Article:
Negotiating the sacred space: A comparative study of the impact of the dynamics of culture and Christian theology on women in the South Sea Evangelical Church, and in the Anglican Church of Melanesia, Small Malaita, Solomon Islands
The discourses on women’s empowerment, leadership and development in the contemporary Pacific, and Melanesia suggest that local women in these regions are discriminated against and denied gender equality with men. The experience of disempowerment, and the unequal relationship between men and women is evident in all levels of societies, including local communities, government agencies, civil society and even church organisations. Contemporaneously, women continue to seek, advance and aspire to forms of leadership empowerment, and embrace their own visions of development for themselves and their communities in specific areas, such as the main Christian churches and the fellowships, unions, groups and committees that constitute them. This thesis is a comparative study of the dynamics of gender relations and women’s empowerment, and development in the South Sea Evangelical Church (SSEC), and the Anglican Church of Melanesia (ACOM), in the Solomon Islands with particular attention to Small Malaita. The study draws on local church women’s experience, particularly the SSEC Women’s Fellowship, and the ACOM Mothers’ Union. The study suggests that major differences exist between the two churches, regarding doctrines and faith traditions, missionary philosophies, the treatment of the Bible, and approaches to local culture. Nevertheless, despite the differences, local women in both churches have continued to experience unequal treatment in the relationship between men and women in formal leadership in the two churches. Men assume formal and public leadership, while women take on a leadership role in fellowship groups, youth and children’s ministry and at the same time oversee the general care of local church buildings. This present scenario is historically constituted and shaped by missionaries’ philosophies, and reinforced by local cultural beliefs. However, I argue that while these experiences have become widespread, the local church women are not passive but actively deal with local situations in an appropriate manner relevant to their respective socio-cultural contexts. This has provided a framework for personal and collective development, self-fulfilment and varying forms of leadership in specific gendered domains.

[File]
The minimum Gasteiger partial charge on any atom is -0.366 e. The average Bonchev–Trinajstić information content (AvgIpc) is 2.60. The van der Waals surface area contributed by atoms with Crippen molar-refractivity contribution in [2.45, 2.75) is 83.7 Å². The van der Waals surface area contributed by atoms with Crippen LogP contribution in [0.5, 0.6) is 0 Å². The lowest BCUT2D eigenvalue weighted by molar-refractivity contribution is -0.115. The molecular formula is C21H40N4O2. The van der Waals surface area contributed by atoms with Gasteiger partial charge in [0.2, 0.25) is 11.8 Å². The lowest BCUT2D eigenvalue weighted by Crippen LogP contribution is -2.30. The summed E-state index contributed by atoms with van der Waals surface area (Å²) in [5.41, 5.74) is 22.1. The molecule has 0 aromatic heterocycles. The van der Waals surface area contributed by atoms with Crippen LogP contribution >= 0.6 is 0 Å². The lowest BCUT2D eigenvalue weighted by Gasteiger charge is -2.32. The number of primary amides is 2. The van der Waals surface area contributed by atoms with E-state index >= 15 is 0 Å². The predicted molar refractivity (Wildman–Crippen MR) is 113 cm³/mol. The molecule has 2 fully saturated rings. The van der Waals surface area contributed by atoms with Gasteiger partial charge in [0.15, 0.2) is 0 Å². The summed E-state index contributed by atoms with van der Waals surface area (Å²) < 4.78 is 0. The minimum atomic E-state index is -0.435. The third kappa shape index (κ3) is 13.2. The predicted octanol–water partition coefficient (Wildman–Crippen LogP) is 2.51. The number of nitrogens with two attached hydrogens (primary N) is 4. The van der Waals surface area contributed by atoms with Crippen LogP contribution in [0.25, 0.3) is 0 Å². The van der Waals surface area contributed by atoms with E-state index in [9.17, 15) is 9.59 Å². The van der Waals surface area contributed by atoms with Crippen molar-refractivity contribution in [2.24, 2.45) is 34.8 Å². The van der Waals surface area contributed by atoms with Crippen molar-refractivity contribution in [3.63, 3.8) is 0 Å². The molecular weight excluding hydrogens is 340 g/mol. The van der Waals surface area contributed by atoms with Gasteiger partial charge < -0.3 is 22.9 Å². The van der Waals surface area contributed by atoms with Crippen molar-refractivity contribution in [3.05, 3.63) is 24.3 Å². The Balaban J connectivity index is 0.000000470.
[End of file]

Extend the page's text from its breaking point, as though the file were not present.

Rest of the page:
Advisor: Rawlings, Gregory; Leckie, Jacqui; Frazer, Ian
Degree Name: Doctor of Philosophy
Degree Discipline: School of Social Sciences - Social Anthropology
Publisher: University of Otago
Keywords: Solomon Islands; Christianity; Gender; Women in the Pacific; Empowerment; Leadership; Anglican Church of Melanesia (ACOM); South Seas Evangelical Mission (SSEC)
Research Type: Thesis